Another example of the extreme and unsustainable pressure South West (Emergency) Ambulance Service foundation Trust and the A&E Department at Gloucestershire Royal Hospital are under.

The patient, a night shift worker living and working in Cheltenham, suffered a heavy fall in the early hours of the morning. He badly gashed one leg and suffered other severe injuries. A work colleague drove him home still in the early hours of the morning.

By the early afternoon he was in a lot of pain, so his wife rang 111. Since his injuries didn’t appear to be “life or limb threatening” (in NHS terms that means “not an emergency”), they told her the ambulance wouldn’t be able to get to him “for a couple of hours”. In the end they had to wait for five and a half hours for the emergency ambulance. When the ambulance eventually arrived, in the early evening, over twelve hours after his original fall. Although it was still before 8pm, they told him they couldn’t take him to Cheltenham General Hospital because “Cheltenham no longer takes (orthopaedic) trauma patients”.

The ambulance arrived at Gloucestershire Royal Hospital A&E Department before 8pm. After an initial triage the patient was sent for an x-ray. He was put on a trolley in the corridor outside A&E, but had to wait for four hours, until late evening, before he was x-rayed!  It was then discovered, as well as the very severe gash on his leg, which since appears to have become infected, he had also fractured his pelvis!

He was left on a trolley in a corridor outside A&E for another fourteen hours before they eventually found a bed for him on a ward, more than twenty-four hours after his wife had first telephoned 999. During that time NO-ONE asked him if he needed a drink, or to go to the toilet, or if he needed any painkillers.

The patient stresses, he does not blame any of the staff. They were all obviously working extremely hard under impossible pressure. This is a systemic problem.  As several examples reported to REACH recently, the management of patients on trolleys in A&E waiting for treatment is a shambles. These are the conditions patients at the Royal Worcestershire Hospital have died in. It is only a matter of time before this happens in Gloucestershire unless the Hospital Trust gets a grip.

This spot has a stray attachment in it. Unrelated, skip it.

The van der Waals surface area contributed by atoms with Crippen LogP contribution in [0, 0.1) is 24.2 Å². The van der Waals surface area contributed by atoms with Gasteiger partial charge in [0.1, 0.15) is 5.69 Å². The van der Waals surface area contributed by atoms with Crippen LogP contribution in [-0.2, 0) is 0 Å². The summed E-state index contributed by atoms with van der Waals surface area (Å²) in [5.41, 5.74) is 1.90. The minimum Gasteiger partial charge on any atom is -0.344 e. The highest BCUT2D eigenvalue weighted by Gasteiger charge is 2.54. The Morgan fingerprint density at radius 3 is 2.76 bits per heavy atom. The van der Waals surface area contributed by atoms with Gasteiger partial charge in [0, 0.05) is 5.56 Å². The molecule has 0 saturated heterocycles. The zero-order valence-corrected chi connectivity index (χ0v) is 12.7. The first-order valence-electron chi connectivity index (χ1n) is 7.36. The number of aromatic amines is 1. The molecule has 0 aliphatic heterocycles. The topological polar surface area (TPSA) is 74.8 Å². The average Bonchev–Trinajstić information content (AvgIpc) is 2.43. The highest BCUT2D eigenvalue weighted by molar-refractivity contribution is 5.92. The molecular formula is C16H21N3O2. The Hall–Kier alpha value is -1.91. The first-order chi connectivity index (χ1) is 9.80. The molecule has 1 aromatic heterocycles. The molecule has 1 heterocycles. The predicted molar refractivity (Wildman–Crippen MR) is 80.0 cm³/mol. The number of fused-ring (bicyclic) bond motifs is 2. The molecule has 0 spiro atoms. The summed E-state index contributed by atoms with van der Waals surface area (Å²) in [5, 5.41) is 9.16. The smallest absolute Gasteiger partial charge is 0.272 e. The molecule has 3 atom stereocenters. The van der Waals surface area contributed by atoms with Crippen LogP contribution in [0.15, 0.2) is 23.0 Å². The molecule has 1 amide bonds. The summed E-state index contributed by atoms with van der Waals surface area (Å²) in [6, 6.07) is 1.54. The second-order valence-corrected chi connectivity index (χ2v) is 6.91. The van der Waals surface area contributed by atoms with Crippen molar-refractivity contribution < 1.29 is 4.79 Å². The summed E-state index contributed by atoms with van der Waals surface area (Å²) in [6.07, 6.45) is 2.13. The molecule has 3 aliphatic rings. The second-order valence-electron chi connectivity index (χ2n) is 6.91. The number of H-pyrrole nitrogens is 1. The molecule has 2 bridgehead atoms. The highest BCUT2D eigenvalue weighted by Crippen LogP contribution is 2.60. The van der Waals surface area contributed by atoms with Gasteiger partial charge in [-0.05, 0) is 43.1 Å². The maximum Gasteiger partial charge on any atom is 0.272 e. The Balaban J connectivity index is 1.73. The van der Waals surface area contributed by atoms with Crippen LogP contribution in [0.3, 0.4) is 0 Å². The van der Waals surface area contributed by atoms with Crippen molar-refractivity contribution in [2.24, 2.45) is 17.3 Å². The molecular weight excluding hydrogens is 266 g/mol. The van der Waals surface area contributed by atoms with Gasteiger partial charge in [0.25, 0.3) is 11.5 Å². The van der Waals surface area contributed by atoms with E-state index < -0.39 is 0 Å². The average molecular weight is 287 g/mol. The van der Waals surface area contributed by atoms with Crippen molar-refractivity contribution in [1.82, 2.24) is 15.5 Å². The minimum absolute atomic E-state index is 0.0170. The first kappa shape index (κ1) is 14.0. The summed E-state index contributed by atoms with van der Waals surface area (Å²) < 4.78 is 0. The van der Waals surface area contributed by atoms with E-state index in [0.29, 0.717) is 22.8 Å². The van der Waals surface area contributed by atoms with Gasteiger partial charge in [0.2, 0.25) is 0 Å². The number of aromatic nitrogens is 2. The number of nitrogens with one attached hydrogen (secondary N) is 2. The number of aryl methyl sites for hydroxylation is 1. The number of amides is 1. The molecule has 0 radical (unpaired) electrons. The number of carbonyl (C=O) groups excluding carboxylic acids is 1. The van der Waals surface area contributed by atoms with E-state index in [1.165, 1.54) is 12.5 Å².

A broken pelvis cannot be operated on, so he was held in Gloucestershire Royal until the following afternoon while the Hospital looked for a bed for him in one of the seven Community Hospitals in the County. The staff said the nearest Community Hospital, Tewkesbury, never had any spare beds since the old 48 bed hospital was replaced by a new 20 bed hospital.

He was eventually discharged to Cirencester Hospital, where he stayed for another eight days before being discharged home. Once again, he says he couldn’t fault the staff or the clinical treatment he received in Cirencester, especially from the Physiotherapists.

He was originally supposed to be discharged mid-afternoon, but by the time all the medications he needed had been dispensed and one of the private, Non-Emergency Passenger Transport Service ambulances had been arranged, he wasn’t discharged until late afternoon, nearly ten days after his original accident.